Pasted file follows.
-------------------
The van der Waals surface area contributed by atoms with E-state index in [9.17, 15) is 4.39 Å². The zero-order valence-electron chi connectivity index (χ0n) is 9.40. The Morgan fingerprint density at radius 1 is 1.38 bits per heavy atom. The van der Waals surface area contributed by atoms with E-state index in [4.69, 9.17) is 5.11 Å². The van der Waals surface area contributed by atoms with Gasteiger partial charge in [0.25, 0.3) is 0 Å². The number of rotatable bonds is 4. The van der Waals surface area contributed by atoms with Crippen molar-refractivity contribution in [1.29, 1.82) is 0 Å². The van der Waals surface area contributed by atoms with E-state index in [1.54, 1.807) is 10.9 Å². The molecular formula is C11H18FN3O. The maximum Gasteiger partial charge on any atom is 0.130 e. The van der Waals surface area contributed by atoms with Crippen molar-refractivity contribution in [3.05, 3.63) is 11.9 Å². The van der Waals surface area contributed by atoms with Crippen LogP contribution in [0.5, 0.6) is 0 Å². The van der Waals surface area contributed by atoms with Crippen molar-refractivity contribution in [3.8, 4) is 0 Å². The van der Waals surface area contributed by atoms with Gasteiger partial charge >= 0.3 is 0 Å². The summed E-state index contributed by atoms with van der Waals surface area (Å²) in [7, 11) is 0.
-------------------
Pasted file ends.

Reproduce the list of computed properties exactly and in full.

The van der Waals surface area contributed by atoms with E-state index in [9.17, 15) is 4.39 Å². The zero-order valence-electron chi connectivity index (χ0n) is 9.40. The Morgan fingerprint density at radius 1 is 1.38 bits per heavy atom. The van der Waals surface area contributed by atoms with E-state index in [4.69, 9.17) is 5.11 Å². The van der Waals surface area contributed by atoms with Gasteiger partial charge in [0.25, 0.3) is 0 Å². The number of rotatable bonds is 4. The van der Waals surface area contributed by atoms with Crippen molar-refractivity contribution in [1.29, 1.82) is 0 Å². The van der Waals surface area contributed by atoms with E-state index in [1.54, 1.807) is 10.9 Å². The molecular formula is C11H18FN3O. The maximum Gasteiger partial charge on any atom is 0.130 e. The van der Waals surface area contributed by atoms with Crippen molar-refractivity contribution in [3.05, 3.63) is 11.9 Å². The van der Waals surface area contributed by atoms with Crippen LogP contribution in [0.5, 0.6) is 0 Å². The van der Waals surface area contributed by atoms with Crippen molar-refractivity contribution in [3.8, 4) is 0 Å². The van der Waals surface area contributed by atoms with Gasteiger partial charge >= 0.3 is 0 Å². The summed E-state index contributed by atoms with van der Waals surface area (Å²) in [7, 11) is 0.